Keeping a watchful eye on toxic chemicals and healthy solutions
Welcome to the ToxicsWAtch Blog! Here you'll find everything you ever wanted to know about the latest science on toxic chemicals, tips for finding safer products, and what you can do to help win policies to protect health and environment from harmful chemicals.
This month the Washington Toxics Coalition filed a petition with the Washington State Department of Ecology to require more reporting of toxic chemicals used in kids’ products under the state’s right-to-know law, the Children’s Safe Products Act.
I have a bone to pick with our favorite Pacific Northwest company. Part of the “Costco Code of Ethics” is to “take care of our members.” It turns out that they aren’t taking care of their members when it comes to toxic chemicals.
Oil spilled into waterways and our communities, dangerous explosions and fire, and toxic smoke spewed into the air for miles are just a few of the reasons to stop transporting oil by train. Here’s another reason: even the fire response requires the use of dangerous chemicals that can contaminate our communities for decades.
Scientists unveiled some exciting news at the 2016 Salish Sea Ecosystem Conference in Vancouver, BC. Several species of wildlife in Puget Sound - harbor seals, Pacific herring, and English sole - show decreasing levels of toxic flame retardant PBDEs in their bodies. This drop in PBDE levels follows bans and phaseouts of PBDEs that Washington and other states enacted locally. This is just one example of how state laws can make a difference in the face of weak federal toxics laws.
In the new federal reform of chemical policy, Congress failed to give American families, consumers, and health-affected communities what they desperately want: assurance that toxic chemicals in consumer products won’t harm their health. That’s why state governments, environmental health watchdogs, and everyday individuals will continue to play a vital role in protecting health from harmful chemicals.
A note from our Executive Director on passage of the Toxic-Free Kids and Families Act, the bill to ban 5 toxic flame retardants in kids' products and home furniture.
We’re excited to announce a victory for kids’ health and consumers’ peace of mind! The Washington State Department of Ecology is finally enforcing standards for toxics in kids' products and is taking action on jewelry that testing high for lead and cadmium.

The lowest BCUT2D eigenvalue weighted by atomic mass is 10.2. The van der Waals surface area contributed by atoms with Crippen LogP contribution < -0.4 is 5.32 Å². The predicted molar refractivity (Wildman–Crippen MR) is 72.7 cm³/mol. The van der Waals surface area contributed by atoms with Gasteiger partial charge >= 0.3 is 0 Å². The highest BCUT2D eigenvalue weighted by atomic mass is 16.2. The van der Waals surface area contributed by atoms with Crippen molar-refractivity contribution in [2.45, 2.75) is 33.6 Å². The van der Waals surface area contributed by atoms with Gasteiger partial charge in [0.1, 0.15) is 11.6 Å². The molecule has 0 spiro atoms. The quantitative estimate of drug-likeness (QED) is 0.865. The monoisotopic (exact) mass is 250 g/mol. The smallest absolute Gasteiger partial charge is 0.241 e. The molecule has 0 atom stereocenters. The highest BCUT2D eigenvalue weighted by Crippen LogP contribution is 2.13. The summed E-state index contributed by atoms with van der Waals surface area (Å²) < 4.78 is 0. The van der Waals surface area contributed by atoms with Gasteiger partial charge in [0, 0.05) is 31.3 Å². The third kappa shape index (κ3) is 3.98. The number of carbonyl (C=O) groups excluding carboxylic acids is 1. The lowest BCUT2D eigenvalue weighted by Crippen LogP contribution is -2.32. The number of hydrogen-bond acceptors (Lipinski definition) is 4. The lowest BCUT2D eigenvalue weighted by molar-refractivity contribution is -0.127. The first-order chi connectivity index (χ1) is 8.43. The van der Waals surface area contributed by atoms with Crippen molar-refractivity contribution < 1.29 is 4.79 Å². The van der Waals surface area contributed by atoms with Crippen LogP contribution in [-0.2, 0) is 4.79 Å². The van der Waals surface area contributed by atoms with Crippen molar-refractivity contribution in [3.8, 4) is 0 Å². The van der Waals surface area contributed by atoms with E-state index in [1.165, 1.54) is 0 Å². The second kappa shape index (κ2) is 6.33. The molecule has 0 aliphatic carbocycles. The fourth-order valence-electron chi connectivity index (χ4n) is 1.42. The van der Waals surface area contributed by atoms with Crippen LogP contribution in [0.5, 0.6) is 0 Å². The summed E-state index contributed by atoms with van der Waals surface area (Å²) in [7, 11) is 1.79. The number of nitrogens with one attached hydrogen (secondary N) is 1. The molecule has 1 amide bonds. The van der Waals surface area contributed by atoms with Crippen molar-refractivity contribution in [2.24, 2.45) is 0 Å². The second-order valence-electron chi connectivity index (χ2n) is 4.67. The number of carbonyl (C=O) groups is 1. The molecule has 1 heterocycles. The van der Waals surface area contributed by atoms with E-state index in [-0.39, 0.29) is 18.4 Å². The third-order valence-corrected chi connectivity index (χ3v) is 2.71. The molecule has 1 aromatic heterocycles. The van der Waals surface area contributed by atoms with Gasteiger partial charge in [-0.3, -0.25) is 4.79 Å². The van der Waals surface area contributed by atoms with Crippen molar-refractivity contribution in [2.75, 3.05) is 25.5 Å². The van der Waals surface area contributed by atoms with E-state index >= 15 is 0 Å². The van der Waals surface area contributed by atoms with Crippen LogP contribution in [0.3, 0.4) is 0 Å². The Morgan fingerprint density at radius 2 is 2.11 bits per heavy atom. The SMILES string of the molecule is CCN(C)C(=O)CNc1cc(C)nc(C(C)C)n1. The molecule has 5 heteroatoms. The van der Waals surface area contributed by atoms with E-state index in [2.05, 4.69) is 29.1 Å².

We don’t often think of children’s clothing as a source of toxic chemical exposure. But toxic chemicals are used in clothing for a variety of uses, including dyes, screen printing, stain protection, and waterproofing. New testing by the Washington State Department of Ecology finds many toxic chemicals remain in children's clothing.
We asked our secret shoppers to investigate whether popular furniture stores continue to sell furniture with toxic flame retardants. They found that toxic flame retardants is still hiding in plain sight in home furniture.
Good news! More kids in Washington will be tested for lead exposure thanks to a lawsuit filed last year. But the fact that kids need to be tested for lead exposure is a reminder of how broken our chemical laws really are.
Researchers have found that the more baby gear in the house can mean more cancer-causing flame retardants for baby.
Playing sports should keep our kids healthy, not make them sick. Yet, as a University of Washington soccer coach has discovered, that might not be the case if kids are playing on synthetic turf fields covered in crumb rubber infill.
When parents go shopping, they expect products in stores to be safe for their kids. They certainly don’t expect kids' dishes to contain cancer-causing formaldehyde. But that’s exactly what Fred Meyer says it's dishing up in its children’s dishware. But it’s not just formaldehyde in dishes.
Support for getting toxic flame retardants out of home furniture and kids products continues to grow! We’re excited to welcome the American Cancer Society Cancer Action Network (ACS CAN) as a supporter of the Toxic-Free Kids and Families Act.
Don't let recent reports of toxic chemicals in face paint and costumes frighten away your fun on Halloween. Follow these easy tips to make sure the only thing scaring you and your kids are ghosts and goblins!
WTC Asks State To Investigate Possible Violations Of Cadmium, Phthalate Standards For Kids' Products
We've asked the Washington State Department of Ecology to investigate and take action against companies that appear to be violating state standards for cadmium and phthalates in kids' clothing and personal care products.
We need your help to prevent the U.S. Senate from weakening Washington state's ability to take action against hazardous chemicals.
The lack of regulation on harmful chemicals in consumer products means parents may unknowingly expose their children to products containing harmful chemicals. Now over 6500 new reports filed by the makers of children’s products show the extent of the problem.
Nobody’s shopping list includes hormone-disrupting BPA. But a new study shows that you and your cashier are most likely getting a dose of the chemical each time the cashier hands you your receipt at the checkout.
Are you planning a trip to Fred Meyer or Macy's in the near future? If yes, here's your chance to help us with our campaign to get toxic flame retardants out of furniture.